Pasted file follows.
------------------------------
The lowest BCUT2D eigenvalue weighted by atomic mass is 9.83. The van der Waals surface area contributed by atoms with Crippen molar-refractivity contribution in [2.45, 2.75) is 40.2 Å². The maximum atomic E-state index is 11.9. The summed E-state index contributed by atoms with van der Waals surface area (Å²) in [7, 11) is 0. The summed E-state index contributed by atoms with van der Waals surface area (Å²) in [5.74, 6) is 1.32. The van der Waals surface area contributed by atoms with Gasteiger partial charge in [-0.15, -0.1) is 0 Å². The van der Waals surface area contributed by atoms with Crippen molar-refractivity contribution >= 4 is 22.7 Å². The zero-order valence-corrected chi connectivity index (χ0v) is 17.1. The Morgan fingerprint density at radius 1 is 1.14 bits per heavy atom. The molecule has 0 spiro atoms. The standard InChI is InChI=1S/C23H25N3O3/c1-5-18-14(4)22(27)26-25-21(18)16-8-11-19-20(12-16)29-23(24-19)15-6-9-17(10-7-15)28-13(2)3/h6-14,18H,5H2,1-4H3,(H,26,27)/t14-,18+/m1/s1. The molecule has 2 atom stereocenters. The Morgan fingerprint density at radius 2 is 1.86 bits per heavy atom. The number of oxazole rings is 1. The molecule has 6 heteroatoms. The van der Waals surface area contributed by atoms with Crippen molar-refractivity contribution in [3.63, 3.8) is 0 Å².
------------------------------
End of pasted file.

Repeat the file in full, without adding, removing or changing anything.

The lowest BCUT2D eigenvalue weighted by atomic mass is 9.83. The van der Waals surface area contributed by atoms with Crippen molar-refractivity contribution in [2.45, 2.75) is 40.2 Å². The maximum atomic E-state index is 11.9. The summed E-state index contributed by atoms with van der Waals surface area (Å²) in [7, 11) is 0. The summed E-state index contributed by atoms with van der Waals surface area (Å²) in [5.74, 6) is 1.32. The van der Waals surface area contributed by atoms with Gasteiger partial charge in [-0.15, -0.1) is 0 Å². The van der Waals surface area contributed by atoms with Crippen molar-refractivity contribution >= 4 is 22.7 Å². The zero-order valence-corrected chi connectivity index (χ0v) is 17.1. The Morgan fingerprint density at radius 1 is 1.14 bits per heavy atom. The molecule has 0 spiro atoms. The standard InChI is InChI=1S/C23H25N3O3/c1-5-18-14(4)22(27)26-25-21(18)16-8-11-19-20(12-16)29-23(24-19)15-6-9-17(10-7-15)28-13(2)3/h6-14,18H,5H2,1-4H3,(H,26,27)/t14-,18+/m1/s1. The molecule has 2 atom stereocenters. The Morgan fingerprint density at radius 2 is 1.86 bits per heavy atom. The number of oxazole rings is 1. The molecule has 6 heteroatoms. The van der Waals surface area contributed by atoms with Crippen molar-refractivity contribution in [3.63, 3.8) is 0 Å².